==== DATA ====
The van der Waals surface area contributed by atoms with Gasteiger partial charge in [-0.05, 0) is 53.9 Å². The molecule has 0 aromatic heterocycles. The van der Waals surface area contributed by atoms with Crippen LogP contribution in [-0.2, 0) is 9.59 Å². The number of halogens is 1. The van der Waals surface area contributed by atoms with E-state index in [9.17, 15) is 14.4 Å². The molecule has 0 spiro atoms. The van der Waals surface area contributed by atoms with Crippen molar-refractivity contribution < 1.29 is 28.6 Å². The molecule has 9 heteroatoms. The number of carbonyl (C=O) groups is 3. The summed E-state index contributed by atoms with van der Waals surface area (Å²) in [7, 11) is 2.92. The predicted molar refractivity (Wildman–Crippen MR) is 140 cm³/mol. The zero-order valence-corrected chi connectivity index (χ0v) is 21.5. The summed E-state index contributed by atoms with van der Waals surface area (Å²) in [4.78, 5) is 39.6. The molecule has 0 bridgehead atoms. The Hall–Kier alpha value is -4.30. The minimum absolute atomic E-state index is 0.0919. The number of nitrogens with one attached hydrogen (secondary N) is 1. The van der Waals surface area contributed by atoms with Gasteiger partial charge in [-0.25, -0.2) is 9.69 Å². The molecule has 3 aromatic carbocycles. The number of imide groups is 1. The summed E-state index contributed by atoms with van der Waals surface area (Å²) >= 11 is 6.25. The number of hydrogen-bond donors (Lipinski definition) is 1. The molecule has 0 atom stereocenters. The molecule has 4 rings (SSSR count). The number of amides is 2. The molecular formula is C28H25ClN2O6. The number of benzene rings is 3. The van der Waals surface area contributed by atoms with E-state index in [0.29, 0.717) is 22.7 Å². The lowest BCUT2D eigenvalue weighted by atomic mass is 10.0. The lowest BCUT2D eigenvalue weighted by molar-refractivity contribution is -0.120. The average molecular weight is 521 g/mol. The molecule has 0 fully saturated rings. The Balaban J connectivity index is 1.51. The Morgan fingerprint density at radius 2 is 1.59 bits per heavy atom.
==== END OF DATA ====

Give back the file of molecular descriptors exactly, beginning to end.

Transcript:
The van der Waals surface area contributed by atoms with Gasteiger partial charge in [-0.05, 0) is 53.9 Å². The molecule has 0 aromatic heterocycles. The van der Waals surface area contributed by atoms with Crippen LogP contribution in [-0.2, 0) is 9.59 Å². The number of halogens is 1. The van der Waals surface area contributed by atoms with E-state index in [9.17, 15) is 14.4 Å². The molecule has 0 spiro atoms. The van der Waals surface area contributed by atoms with Crippen molar-refractivity contribution < 1.29 is 28.6 Å². The molecule has 9 heteroatoms. The number of carbonyl (C=O) groups is 3. The summed E-state index contributed by atoms with van der Waals surface area (Å²) in [7, 11) is 2.92. The predicted molar refractivity (Wildman–Crippen MR) is 140 cm³/mol. The zero-order valence-corrected chi connectivity index (χ0v) is 21.5. The summed E-state index contributed by atoms with van der Waals surface area (Å²) in [4.78, 5) is 39.6. The molecule has 0 bridgehead atoms. The Hall–Kier alpha value is -4.30. The minimum absolute atomic E-state index is 0.0919. The number of nitrogens with one attached hydrogen (secondary N) is 1. The van der Waals surface area contributed by atoms with Gasteiger partial charge in [-0.25, -0.2) is 9.69 Å². The molecule has 3 aromatic carbocycles. The number of imide groups is 1. The summed E-state index contributed by atoms with van der Waals surface area (Å²) >= 11 is 6.25. The number of hydrogen-bond donors (Lipinski definition) is 1. The molecule has 0 atom stereocenters. The molecule has 4 rings (SSSR count). The number of amides is 2. The molecular formula is C28H25ClN2O6. The number of benzene rings is 3. The van der Waals surface area contributed by atoms with E-state index in [0.29, 0.717) is 22.7 Å². The lowest BCUT2D eigenvalue weighted by atomic mass is 10.0. The lowest BCUT2D eigenvalue weighted by molar-refractivity contribution is -0.120. The average molecular weight is 521 g/mol. The molecule has 0 fully saturated rings. The Balaban J connectivity index is 1.51. The Morgan fingerprint density at radius 2 is 1.59 bits per heavy atom.